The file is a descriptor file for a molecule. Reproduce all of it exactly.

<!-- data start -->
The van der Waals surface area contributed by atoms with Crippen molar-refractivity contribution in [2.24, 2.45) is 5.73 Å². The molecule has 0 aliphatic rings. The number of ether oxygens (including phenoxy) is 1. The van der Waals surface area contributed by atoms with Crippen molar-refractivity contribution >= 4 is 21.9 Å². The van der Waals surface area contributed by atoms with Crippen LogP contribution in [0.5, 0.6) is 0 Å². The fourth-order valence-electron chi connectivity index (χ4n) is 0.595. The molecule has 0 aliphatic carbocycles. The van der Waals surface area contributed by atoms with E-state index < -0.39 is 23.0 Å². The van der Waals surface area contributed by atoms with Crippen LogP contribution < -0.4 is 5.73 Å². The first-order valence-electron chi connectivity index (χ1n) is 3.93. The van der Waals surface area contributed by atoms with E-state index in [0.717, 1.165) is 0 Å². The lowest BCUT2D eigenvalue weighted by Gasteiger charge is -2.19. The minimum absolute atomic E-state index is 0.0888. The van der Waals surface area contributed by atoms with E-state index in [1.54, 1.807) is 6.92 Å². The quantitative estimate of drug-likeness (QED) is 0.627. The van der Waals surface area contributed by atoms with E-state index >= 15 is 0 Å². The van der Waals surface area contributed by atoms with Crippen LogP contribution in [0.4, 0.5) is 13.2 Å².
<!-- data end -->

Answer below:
The van der Waals surface area contributed by atoms with Crippen molar-refractivity contribution in [2.24, 2.45) is 5.73 Å². The molecule has 0 aliphatic rings. The number of ether oxygens (including phenoxy) is 1. The van der Waals surface area contributed by atoms with Crippen molar-refractivity contribution >= 4 is 21.9 Å². The van der Waals surface area contributed by atoms with Crippen LogP contribution in [0.5, 0.6) is 0 Å². The fourth-order valence-electron chi connectivity index (χ4n) is 0.595. The molecule has 0 aliphatic carbocycles. The van der Waals surface area contributed by atoms with E-state index < -0.39 is 23.0 Å². The van der Waals surface area contributed by atoms with Crippen LogP contribution < -0.4 is 5.73 Å². The first-order valence-electron chi connectivity index (χ1n) is 3.93. The van der Waals surface area contributed by atoms with E-state index in [0.717, 1.165) is 0 Å². The lowest BCUT2D eigenvalue weighted by Gasteiger charge is -2.19. The minimum absolute atomic E-state index is 0.0888. The van der Waals surface area contributed by atoms with E-state index in [1.54, 1.807) is 6.92 Å². The quantitative estimate of drug-likeness (QED) is 0.627. The van der Waals surface area contributed by atoms with E-state index >= 15 is 0 Å². The van der Waals surface area contributed by atoms with Crippen LogP contribution in [0.4, 0.5) is 13.2 Å².